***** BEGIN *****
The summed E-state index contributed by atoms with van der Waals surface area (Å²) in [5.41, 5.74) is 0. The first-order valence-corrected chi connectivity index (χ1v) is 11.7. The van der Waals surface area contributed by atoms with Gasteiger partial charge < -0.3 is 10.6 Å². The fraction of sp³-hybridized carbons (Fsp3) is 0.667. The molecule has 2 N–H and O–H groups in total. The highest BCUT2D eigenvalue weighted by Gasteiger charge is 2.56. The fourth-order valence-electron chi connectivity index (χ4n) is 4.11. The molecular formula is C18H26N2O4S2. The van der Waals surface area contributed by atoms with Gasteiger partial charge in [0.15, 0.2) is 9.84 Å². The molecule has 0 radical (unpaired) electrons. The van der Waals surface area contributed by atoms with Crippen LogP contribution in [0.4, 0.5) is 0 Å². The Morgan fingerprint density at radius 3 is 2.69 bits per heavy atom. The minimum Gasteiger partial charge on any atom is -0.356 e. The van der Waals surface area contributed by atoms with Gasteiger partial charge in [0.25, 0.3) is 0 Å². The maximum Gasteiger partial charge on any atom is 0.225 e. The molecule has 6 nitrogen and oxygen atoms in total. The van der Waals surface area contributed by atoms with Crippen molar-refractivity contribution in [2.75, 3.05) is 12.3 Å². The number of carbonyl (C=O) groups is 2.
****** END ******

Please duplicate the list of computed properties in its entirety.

The summed E-state index contributed by atoms with van der Waals surface area (Å²) in [5.41, 5.74) is 0. The first-order valence-corrected chi connectivity index (χ1v) is 11.7. The van der Waals surface area contributed by atoms with Gasteiger partial charge < -0.3 is 10.6 Å². The fraction of sp³-hybridized carbons (Fsp3) is 0.667. The molecule has 2 N–H and O–H groups in total. The highest BCUT2D eigenvalue weighted by Gasteiger charge is 2.56. The fourth-order valence-electron chi connectivity index (χ4n) is 4.11. The molecular formula is C18H26N2O4S2. The van der Waals surface area contributed by atoms with Gasteiger partial charge in [0.15, 0.2) is 9.84 Å². The molecule has 0 radical (unpaired) electrons. The van der Waals surface area contributed by atoms with Crippen LogP contribution in [0.4, 0.5) is 0 Å². The Morgan fingerprint density at radius 3 is 2.69 bits per heavy atom. The minimum Gasteiger partial charge on any atom is -0.356 e. The van der Waals surface area contributed by atoms with Gasteiger partial charge in [0.25, 0.3) is 0 Å². The maximum Gasteiger partial charge on any atom is 0.225 e. The molecule has 6 nitrogen and oxygen atoms in total. The van der Waals surface area contributed by atoms with Crippen molar-refractivity contribution in [2.75, 3.05) is 12.3 Å². The number of carbonyl (C=O) groups is 2.